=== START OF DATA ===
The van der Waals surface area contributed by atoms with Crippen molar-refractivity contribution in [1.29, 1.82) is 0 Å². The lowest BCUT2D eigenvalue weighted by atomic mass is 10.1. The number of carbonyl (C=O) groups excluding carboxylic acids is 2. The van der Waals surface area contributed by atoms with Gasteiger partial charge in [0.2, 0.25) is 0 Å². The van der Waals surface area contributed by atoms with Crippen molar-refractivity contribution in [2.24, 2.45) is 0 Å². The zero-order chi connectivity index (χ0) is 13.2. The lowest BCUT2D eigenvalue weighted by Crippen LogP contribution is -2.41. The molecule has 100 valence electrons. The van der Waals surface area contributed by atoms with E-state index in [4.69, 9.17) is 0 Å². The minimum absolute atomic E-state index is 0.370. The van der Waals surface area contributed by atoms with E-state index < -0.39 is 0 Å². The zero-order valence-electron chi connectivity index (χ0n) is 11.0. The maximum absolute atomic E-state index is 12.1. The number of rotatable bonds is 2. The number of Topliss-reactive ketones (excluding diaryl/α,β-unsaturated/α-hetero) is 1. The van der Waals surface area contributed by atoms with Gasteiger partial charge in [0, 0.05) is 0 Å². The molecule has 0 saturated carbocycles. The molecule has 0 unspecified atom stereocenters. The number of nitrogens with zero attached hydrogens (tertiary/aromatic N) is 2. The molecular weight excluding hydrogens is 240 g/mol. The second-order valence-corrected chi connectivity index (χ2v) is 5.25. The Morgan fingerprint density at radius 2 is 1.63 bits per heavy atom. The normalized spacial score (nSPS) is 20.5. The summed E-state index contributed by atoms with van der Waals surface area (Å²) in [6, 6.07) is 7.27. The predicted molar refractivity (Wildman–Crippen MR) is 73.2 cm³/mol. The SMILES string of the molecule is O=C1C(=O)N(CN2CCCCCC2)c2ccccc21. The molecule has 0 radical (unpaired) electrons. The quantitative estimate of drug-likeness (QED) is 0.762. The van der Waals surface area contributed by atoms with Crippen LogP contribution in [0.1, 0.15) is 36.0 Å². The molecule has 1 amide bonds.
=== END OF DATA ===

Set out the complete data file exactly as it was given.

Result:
The van der Waals surface area contributed by atoms with Crippen molar-refractivity contribution in [1.29, 1.82) is 0 Å². The lowest BCUT2D eigenvalue weighted by atomic mass is 10.1. The number of carbonyl (C=O) groups excluding carboxylic acids is 2. The van der Waals surface area contributed by atoms with Gasteiger partial charge in [0.2, 0.25) is 0 Å². The van der Waals surface area contributed by atoms with Crippen molar-refractivity contribution in [2.24, 2.45) is 0 Å². The zero-order chi connectivity index (χ0) is 13.2. The lowest BCUT2D eigenvalue weighted by Crippen LogP contribution is -2.41. The molecule has 100 valence electrons. The van der Waals surface area contributed by atoms with E-state index in [4.69, 9.17) is 0 Å². The minimum absolute atomic E-state index is 0.370. The van der Waals surface area contributed by atoms with E-state index < -0.39 is 0 Å². The zero-order valence-electron chi connectivity index (χ0n) is 11.0. The maximum absolute atomic E-state index is 12.1. The number of rotatable bonds is 2. The number of Topliss-reactive ketones (excluding diaryl/α,β-unsaturated/α-hetero) is 1. The van der Waals surface area contributed by atoms with Gasteiger partial charge in [0, 0.05) is 0 Å². The molecule has 0 saturated carbocycles. The molecule has 0 unspecified atom stereocenters. The number of nitrogens with zero attached hydrogens (tertiary/aromatic N) is 2. The molecular weight excluding hydrogens is 240 g/mol. The second-order valence-corrected chi connectivity index (χ2v) is 5.25. The Morgan fingerprint density at radius 2 is 1.63 bits per heavy atom. The normalized spacial score (nSPS) is 20.5. The summed E-state index contributed by atoms with van der Waals surface area (Å²) in [6, 6.07) is 7.27. The predicted molar refractivity (Wildman–Crippen MR) is 73.2 cm³/mol. The SMILES string of the molecule is O=C1C(=O)N(CN2CCCCCC2)c2ccccc21. The molecule has 0 radical (unpaired) electrons. The quantitative estimate of drug-likeness (QED) is 0.762. The van der Waals surface area contributed by atoms with Crippen LogP contribution in [0.1, 0.15) is 36.0 Å². The molecule has 1 amide bonds.